Frijoles Refritos & Mexican Rice

Here is what you do when you have your wisdom teeth pulled out:

1. Watch the entire season 4 of 30 Rock. And then watch the movie Don Juan de Marco, in which Johnny Depp is mostly shirtless for over and hour and a half.
2. Milkshakes.
3. Listen to the ever lovely and whimsical Blossom Dearie on repeat:
4. Write thank you notes and emails.
5. Make refried beans and mexican rice.

Getting my teeth out was my first surgery ever, and let me tell you what frightens me: There are gaps in my memory. I remember waking up out of the druggy stupor, but I have no idea how I made it from the surgery to my bed at home, even though I was conscious. These HOLES in my memory, they're dark and strange, and the little I can remember, it's like looking through tarnished mirror, or murky pond. The memory just isn't there, which is freaky. My mother tells me that I got to ride in a wheel chair. I've always wanted to ride in a wheel chair. AND I CAN'T REMEMBER.

I also had some spectacular daydreams. One of which was animated, like a cartoon. There were giraffes.

Today, however, I am mostly back to normal, and my mom has stopped offering to make me milkshakes, so I'm pretty certain I'm on the rebound. I made myself frijoles refritos or refried beans and mexican rice. For the uninformed, these are the "mashed potatoes" of Tex-Mex cooking, and basically accompany every main course you can think of. They are soft and comforting and delicious and hearty and my comfort food, especially when topped with a grating of cheddar cheese.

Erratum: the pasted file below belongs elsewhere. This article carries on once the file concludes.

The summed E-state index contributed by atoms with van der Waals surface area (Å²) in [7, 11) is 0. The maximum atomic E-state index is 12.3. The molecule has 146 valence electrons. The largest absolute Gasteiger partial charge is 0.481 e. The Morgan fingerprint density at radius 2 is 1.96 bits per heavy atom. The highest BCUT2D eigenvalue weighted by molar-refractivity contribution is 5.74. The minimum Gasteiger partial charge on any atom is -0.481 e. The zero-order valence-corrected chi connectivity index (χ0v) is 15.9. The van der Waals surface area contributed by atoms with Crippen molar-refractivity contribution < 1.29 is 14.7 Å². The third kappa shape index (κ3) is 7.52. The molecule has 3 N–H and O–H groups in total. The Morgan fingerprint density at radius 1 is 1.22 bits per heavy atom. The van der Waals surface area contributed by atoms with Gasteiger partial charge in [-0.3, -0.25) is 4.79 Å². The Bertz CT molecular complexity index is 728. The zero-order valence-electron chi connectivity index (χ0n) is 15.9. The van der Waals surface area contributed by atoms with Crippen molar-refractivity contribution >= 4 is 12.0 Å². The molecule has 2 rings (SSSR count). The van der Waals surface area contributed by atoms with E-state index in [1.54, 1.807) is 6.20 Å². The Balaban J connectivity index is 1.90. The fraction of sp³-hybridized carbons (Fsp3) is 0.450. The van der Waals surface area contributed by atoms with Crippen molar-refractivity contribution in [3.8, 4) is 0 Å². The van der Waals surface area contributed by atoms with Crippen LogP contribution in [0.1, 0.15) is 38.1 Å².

Perfect for my wisdom-toothless mouth.


Frijoles Refritos
from The Tex-Mex Cookbook by Robb Walsh

1/4 cup lard or vegetable oil
3 cups drained cooked pinto beans, broth reserved
1/2 teaspoon salt, or to taste
1/2 cup reserved bean broth
1/8 teaspoon ground black pepper

Melt lard in a large skillet over medium-high heat. Allow to heat for another minute, then add the beans and mash them for 2 minutes with a fork or potato masher. Stir in the salt. Add the bean broth and the black pepper and continue mashing until the beans reach the desired consistency. Tex-Mex beans are generally chunky rather than soupy.
Note: If you don't have time to cook a pot of beans, start with canned pinto beans. (Two 16 oz cans are perfect for this recipe.)

Mexican Rice
from The Tex-Mex Cookbook by Robb Walsh

2 cups chicken broth
1 tomato coarsely chopped
2 garlic cloves
2 tablespoons vegetable oil
1/2 onion, chopped
1 cup raw white rice
2 serrano chiles
1/2 cup minced carrots
pinch of ground cumin
pinch of black pepper

In a blender, combine the broth, tomato, and garlic. Puree and set aside. Heat the oil in a heavy-lidded skillet over medium heat. Add the onion and saute until soft, about 5 minutes. Add the raw rice; saute until it turns opaque without browning. Add the broth puree, chilies, carrots, cumin, and pepper. Salt to taste. Bring the rice to a boil and reduce the heat. Cover tightly and simmer for 25 to 30 minutes. Do not remove the lid during cooking. Allow to stand for 5 minutes after turning off the heat.

Note: I made this in the rice cooker. If you do this just be sure to saute the onion and carrots before adding them to the rice in the rice cooker.